Date Published: 05-May-2011
IN a way it was a bit like the 1916 rising for the little pockets of Galway fans making their way by the GPO along O’Connell Street — they were heavily outnumbered and outgunned by Cavan’s blue army who had come to town early for their big day out.
There is something a little incongruous about being in the capital on May Day for an All-Ireland final but the Dubs involvement in the league decider, meant that the under-21 showdown got promoted to Croker.
Make no mistake about it but this is the place to play All-Ireland finals. Over 42,000 people gathered to see a very promising bill, although in one of the vagaries of sport, both games turned out to be somewhat one sided affairs.
Anyway Croke Park was a strata removed from having to try and get through the Stasi style security cordons to cover matches in Sligo (mooted at one stage as a possible final venue), and Galway’s flowing style of football certainly benefited from the expanse of the country’s number one ground.
By noon in O’Connell Street, most of the Cavan fans were making their way towards Russell Street. Here and there, little maroon cells could be seen, but they were in a serious minority.
A marching party of about 300 members of the proletariat from Parnell Street chanted about the austerity measures being endured by workers at present and further on, Gardai in potholing gear, checked the sewers and underground pipe network, in case of any nasty surprises when ‘herself’ (The Queen) arrives later this month.
Word came through via the train travellers that the carriages were far from full on the way up from Galway, Athenry and Ballinasloe but that there was still ‘a nice crowd’ on board.
It really was though a ‘blue day’ in Croke Park. After the influx of Cavan supporters, the sky blue of the Dubs started to appear and the core of neutrals present were really hoping for a blue double. Everyone really does love the underdog and as it turned out the Dubs did have a great day in the sun — the Galway fans who waited on enjoyed that one too.
The Galway fan base, including the Dublin diaspora, probably did stretch to a few thousand but all seemed to be absorbed by the Cavan blue and none more so than in the opening seconds of the match when Niall Smith cut through the Galway defence to punch a point, and with a bit more ambition it could have been a goal.
For more, read this week’s Connacht Tribune.
Judge adjourns Connemara assault case
Date Published: 08-May-2013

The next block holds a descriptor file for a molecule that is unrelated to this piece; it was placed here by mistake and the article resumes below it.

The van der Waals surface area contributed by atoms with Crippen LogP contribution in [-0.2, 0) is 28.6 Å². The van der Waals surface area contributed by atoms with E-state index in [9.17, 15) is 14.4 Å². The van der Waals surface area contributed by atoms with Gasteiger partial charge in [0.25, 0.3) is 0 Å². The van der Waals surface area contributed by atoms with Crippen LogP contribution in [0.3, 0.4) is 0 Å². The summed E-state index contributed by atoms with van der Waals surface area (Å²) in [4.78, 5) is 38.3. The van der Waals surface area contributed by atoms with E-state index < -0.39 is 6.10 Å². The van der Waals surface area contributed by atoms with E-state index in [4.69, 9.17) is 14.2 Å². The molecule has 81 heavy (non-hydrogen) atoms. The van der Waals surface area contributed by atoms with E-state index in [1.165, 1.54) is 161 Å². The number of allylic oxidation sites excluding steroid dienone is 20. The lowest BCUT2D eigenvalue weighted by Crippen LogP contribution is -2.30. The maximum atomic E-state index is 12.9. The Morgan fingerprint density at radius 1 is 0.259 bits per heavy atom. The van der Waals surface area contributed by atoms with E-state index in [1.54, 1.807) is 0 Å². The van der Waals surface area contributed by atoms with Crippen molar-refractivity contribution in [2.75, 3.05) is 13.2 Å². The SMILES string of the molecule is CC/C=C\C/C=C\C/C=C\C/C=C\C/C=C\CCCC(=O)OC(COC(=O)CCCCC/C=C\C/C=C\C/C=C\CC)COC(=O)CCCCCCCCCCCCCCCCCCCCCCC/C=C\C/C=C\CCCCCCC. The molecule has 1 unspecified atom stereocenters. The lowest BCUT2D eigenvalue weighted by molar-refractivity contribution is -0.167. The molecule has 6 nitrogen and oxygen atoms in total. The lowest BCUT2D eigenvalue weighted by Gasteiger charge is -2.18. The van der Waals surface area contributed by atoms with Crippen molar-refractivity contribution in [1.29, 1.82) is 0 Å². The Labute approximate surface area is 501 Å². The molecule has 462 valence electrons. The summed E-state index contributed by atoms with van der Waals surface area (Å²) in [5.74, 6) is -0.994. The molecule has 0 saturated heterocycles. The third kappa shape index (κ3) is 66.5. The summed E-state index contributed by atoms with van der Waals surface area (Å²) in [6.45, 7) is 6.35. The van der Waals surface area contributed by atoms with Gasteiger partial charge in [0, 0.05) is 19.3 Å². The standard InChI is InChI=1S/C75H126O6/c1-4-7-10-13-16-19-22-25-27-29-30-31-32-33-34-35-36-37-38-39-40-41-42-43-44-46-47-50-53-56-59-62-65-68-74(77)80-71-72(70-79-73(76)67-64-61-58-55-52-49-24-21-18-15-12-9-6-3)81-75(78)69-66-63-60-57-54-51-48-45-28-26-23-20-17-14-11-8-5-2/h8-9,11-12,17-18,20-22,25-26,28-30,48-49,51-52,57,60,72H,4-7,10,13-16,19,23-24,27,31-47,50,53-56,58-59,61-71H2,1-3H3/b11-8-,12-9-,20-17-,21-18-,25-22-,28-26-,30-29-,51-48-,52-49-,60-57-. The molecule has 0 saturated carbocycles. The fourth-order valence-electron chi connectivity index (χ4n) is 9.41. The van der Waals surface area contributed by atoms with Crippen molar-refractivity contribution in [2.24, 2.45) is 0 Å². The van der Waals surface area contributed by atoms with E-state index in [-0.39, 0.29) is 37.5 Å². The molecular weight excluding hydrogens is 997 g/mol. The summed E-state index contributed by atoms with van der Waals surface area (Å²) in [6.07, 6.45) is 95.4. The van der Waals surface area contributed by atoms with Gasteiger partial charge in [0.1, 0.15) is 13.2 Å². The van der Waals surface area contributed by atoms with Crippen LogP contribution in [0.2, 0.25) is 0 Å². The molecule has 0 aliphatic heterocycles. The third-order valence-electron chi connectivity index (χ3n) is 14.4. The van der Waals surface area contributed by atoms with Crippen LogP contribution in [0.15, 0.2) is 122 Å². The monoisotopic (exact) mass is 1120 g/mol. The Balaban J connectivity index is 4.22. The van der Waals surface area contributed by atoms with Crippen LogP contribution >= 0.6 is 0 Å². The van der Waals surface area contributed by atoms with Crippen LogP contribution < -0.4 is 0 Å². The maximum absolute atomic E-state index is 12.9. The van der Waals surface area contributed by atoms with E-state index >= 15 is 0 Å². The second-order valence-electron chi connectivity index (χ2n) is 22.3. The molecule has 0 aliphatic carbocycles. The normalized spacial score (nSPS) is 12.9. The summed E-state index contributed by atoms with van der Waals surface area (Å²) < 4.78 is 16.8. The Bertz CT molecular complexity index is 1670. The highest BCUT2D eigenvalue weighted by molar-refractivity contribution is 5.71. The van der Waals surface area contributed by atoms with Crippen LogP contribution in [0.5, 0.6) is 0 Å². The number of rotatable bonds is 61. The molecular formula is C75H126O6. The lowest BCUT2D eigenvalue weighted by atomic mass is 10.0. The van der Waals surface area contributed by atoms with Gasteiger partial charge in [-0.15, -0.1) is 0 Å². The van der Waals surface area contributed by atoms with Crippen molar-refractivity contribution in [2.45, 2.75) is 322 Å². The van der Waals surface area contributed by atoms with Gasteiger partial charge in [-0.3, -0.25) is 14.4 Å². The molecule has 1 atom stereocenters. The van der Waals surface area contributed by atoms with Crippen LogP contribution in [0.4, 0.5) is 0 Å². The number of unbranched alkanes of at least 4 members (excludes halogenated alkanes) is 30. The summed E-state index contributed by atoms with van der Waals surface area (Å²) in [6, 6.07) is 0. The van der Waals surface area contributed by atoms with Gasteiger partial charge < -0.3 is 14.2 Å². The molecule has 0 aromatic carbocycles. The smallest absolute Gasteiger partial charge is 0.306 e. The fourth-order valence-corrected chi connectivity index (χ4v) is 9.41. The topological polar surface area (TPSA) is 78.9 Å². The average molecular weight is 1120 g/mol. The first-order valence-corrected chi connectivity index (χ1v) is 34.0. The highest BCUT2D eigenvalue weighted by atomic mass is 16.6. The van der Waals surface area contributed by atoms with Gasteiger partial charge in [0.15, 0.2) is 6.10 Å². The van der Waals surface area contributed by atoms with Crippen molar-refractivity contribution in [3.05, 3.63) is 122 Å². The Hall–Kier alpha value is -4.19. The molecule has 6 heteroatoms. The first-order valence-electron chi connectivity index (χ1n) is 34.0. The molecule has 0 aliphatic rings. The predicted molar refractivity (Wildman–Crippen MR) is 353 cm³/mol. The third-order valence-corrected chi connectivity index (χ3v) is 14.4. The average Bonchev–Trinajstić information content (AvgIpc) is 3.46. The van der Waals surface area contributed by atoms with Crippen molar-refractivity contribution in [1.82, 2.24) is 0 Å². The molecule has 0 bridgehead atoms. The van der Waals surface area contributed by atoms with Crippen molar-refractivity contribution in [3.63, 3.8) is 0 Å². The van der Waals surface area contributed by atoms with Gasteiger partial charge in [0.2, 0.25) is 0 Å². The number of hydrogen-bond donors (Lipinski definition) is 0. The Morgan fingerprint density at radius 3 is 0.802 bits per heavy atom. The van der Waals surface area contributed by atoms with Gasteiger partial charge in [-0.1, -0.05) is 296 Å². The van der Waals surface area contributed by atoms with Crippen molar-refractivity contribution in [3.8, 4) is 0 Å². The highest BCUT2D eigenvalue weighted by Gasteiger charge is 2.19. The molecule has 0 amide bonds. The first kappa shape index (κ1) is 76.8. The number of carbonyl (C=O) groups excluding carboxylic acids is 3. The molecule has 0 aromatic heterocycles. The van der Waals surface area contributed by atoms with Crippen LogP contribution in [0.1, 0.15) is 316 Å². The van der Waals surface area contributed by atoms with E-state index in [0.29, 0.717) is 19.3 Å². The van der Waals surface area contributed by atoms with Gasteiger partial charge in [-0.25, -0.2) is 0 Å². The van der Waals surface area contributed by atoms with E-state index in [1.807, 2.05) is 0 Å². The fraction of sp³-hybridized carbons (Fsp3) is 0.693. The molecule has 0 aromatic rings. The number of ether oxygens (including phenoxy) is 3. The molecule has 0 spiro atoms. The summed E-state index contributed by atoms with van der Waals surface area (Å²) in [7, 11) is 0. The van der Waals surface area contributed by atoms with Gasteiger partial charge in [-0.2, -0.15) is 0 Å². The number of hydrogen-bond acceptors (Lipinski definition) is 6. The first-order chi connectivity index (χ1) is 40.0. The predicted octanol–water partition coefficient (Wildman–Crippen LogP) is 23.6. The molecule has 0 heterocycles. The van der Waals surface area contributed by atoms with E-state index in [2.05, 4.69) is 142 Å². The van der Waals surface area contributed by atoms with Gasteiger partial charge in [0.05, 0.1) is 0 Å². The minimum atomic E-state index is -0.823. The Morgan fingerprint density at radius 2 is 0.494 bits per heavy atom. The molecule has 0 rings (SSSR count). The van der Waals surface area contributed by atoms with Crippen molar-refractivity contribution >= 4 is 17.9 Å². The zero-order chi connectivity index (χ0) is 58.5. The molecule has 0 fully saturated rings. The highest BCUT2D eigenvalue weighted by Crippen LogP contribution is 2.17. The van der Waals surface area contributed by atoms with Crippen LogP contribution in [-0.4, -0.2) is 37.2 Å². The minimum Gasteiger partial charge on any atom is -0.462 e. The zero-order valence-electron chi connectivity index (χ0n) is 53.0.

A date will be set next October for the trial of a 52-year old Connemara man, who is charged with assaulting traditional Irish musician Noel Hill five years ago.
Michael Folan from Teach Mór, Lettermullen, is charged with intentionally or recklessly causing serious harm to Noel Hill at Tí Padraig Mairtín Beag in Leitir Mór, on St Stephen’s Day, 2008.
The matter had been listed for trial on several occasions before Galway Circuit Criminal Court in the intervening period.
It was referred to the High Court in Dublin last year for judicial review after Michael Folan said he wanted his trial heard ‘as Gaeilge’and that a bi-lingual jury be made available to hear the case.
At Galway Circuit Criminal Court, Judge Rory McCabe adjourned the case for mention to October when it’s expected a date will be set for trial.
Bank of Ireland Galway Shopping Centre branch to close
Date Published: 10-May-2013
Bank of Ireland’s branch at Galway Shopping Centre on the Headford Road is to close in July.
The branch is to merge into the BOI outlet at Galway Industrial Estate in Mervue.
Galway Bay fm news reports the 14 staff impacted are to be offered redeployment and there will be no job losses.
Galway RNLI rescues three people stranded on Hare Island
Date Published: 13-May-2013
Galway RNLI Lifeboat has come to the rescue of three students who got stranded on Hare Island after getting caught in the tide off Ballyloughan Beach.
The two girls and boy, in their late teens had gone for a walk and were spotted waving from the island by a local resident who contacted the emergency Services and Galway Lifeboat.
Conditions at the time (4pm) were very changeable with heavy showers.
Three members of the Lifeboat shore crew were working in the vicinity of the station at the time and launched the boat in six minutes.
The three students were picked up safely and brought back to the Lifeboat Station at Galway Docks where they were warmed up and given tea and did not require medical attention.